20% increase in demand for aliyah following the coronavirus crisis

This is in addition to the existing backlog of requests after aliyah flights were delayed for two months and immigration visas were suspended due to office closures.

A child making aliya amid the coronavirus pandemic arrives in Israel from Ukraine on the International Fellowship of Christians and Jews sponsored flight (photo credit: ARIK SHRAGA)
A child making aliya amid the coronavirus pandemic arrives in Israel from Ukraine on the International Fellowship of Christians and Jews sponsored flight
(photo credit: ARIK SHRAGA)
In recent weeks as coronavirus-related travel restrictions are lifted, the International Fellowship of Christians and Jews reported a 20% rise in aliyah (immigration to Israel) requests. 
In recent weeks as international travel restrictions have begun to relax, requests to make aliyah among the countries where The Fellowship operates have increased 20%. This is in addition to the existing backlog of requests after aliyah flights were delayed for two months and immigration visas were suspended due to office closures.
The Fellowship has been helping Ukrainian Jews make aliyah amid the coronavirus, and recently a number of flights carrying more than 100 olim (immigrants) each have arrived in Israel. 
Jews making aliyah from Ukraine arrive on  International Fellowship of Christians and Jews sponsored flight (Credit: Arik Shraga)Jews making aliyah from Ukraine arrive on International Fellowship of Christians and Jews sponsored flight (Credit: Arik Shraga)
 
Vadym Sergiyenko, 57, arrived to Israel on a flight of 111 passengers on Monday. "I am so glad to come to Israel and have been waiting for it for a long time. Medical care in Israel is on another level and especially in times of corona, this is paramount,” said Sergiyenko, who made aliyah alone.
On Wednesday, a plane carrying 109 Jews from Ukraine landed in Israel. Immigration and Absorption Minister Pnina Tamano-Shata welcomed the new arrivals, "Welcome to Israel! Every aliyah is a reason for celebration. The return of Jews from all over the world is a symbol of unity of the Jewish people of Zion. I was privileged to begin my post as the aliyah and immigration minister with the arrival of 109 new olim from Ukraine."
Tamano-Shata, who made history this week by becoming Israel's first Ethiopian-born minister, added, "Along with them, I am excited to begin the Israeli-Zionist journey with concern for their optimal absorption and unconditional well-being. Aliyah is building this country, and so it was and will continue to be on my watch. Welcome back!"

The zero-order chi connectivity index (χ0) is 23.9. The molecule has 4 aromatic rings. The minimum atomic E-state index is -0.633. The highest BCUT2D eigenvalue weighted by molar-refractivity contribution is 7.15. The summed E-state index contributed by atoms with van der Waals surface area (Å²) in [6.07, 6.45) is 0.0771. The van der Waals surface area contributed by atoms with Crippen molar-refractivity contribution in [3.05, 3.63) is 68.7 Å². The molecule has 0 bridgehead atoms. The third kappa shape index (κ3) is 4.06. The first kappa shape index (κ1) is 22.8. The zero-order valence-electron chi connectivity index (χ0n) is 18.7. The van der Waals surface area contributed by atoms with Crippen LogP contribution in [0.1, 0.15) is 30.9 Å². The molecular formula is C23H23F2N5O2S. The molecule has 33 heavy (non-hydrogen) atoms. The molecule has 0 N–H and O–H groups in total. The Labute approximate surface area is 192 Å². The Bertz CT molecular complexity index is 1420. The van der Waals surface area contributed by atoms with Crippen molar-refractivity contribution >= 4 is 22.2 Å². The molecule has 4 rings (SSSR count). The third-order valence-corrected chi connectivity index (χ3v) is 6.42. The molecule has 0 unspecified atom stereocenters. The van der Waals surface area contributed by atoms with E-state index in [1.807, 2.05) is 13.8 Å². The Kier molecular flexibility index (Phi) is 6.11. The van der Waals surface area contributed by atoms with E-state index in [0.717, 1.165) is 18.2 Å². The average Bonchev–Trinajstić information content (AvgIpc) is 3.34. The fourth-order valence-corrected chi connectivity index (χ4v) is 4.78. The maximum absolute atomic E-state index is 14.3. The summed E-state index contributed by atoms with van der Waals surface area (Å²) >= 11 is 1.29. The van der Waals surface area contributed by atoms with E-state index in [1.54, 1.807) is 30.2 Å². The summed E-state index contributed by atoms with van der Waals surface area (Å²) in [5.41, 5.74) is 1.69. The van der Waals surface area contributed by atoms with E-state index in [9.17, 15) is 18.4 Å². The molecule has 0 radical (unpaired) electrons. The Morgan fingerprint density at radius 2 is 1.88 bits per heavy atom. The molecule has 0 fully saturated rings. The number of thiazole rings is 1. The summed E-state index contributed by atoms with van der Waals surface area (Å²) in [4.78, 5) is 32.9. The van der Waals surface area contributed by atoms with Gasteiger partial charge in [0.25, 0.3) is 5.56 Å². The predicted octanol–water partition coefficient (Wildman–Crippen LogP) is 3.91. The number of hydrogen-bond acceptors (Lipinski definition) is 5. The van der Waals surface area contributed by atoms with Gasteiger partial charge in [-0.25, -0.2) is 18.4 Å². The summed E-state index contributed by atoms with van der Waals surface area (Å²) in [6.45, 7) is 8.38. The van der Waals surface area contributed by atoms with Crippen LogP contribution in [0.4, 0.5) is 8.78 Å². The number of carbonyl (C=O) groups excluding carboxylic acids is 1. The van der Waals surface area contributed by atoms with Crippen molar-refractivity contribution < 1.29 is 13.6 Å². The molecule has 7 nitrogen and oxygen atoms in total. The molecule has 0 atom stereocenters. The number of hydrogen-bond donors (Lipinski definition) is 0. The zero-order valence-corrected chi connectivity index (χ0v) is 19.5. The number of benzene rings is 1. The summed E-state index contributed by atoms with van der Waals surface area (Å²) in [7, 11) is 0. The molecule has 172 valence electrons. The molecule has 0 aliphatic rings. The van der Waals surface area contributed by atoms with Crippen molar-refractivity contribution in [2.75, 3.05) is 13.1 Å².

The olim who landed on Wednesday were meant to arrive in Israel in March. However, as coronavirus spread in Ukraine, the government closed their airspace and tightened their borders. Despite this, The Fellowship managed to coordinate a rescue flight with the Ukrainian government to finally allow the olim – who had already sold their homes and left their jobs with the intention of making aliyah, and had been waiting two months – to make the trip to Israel.
New olim who have recently landed in Israel are set to follow the Health Ministry's coronavirus regulations, and will be quarantined for two weeks. Assuming there is no change in their health, the olim will be allowed to move into their permanent housing and begin their absorption process in Israel at the end of the quarantine period. 
Sergiyenko, originally from the city of Odessa, plans to move to Ashdod immediately after completing the quarantine period. "I've been waiting to make aliyah to Israel for a long time,” he said. “For many years, I did not feel that I lived where I could be proud of my Judaism. With the coronavirus crisis, I feel that the conduct in Israel is more responsible. I heard there's a heatwave in Israel, but I'm not worried. I prefer to live in a warm place with warm people.”
The first case of the coronavirus in Ukraine was discovered in late February in the western part of the country. It is currently the region with the highest number of infections. Many residents of the region work outside the borders of Ukraine in various European countries. They were among the first to contract the virus and brought it into Ukraine upon their return. Since mid-March, the state has been isolated, while the situation is expected to continue until at least the end of May.
According to a Reuters tally, nearly 20,000 coronavirus cases have been reported as of May 20, with 564 deaths. 
Fellowship president and CEO Yael Eckstein said, “This is a challenging time for the entire world and the Jewish world in particular. Despite the difficulties and despite the situation, The Fellowship continues to work hard for the benefit of continued aliyah activities. I wish a great deal of success to the Immigration Minister Pnina Tamano-Shata who took office this week and was entrusted with a post that is challenging, but especially important to the global Jewish community and its relationship with Israel."
The Fellowship has been working in full cooperation with the Immigration Ministry for more than 25 years helping Jews make aliyah, and has invested more than $200 million in bringing over 750,000 olim to Israel. The Fellowship has also been a major contributor to the Jewish Agency and helped to establish Nefesh B'Nefesh.
In 2014, The Fellowship began operating independently in the field of immigration. Since then, it has brought more than 23,000 olim to Israel from 30 countries around the world. Additionally, The Fellowship helps immigrant families with housing and employment and continues to advise them as they become accustomed to life in Israel.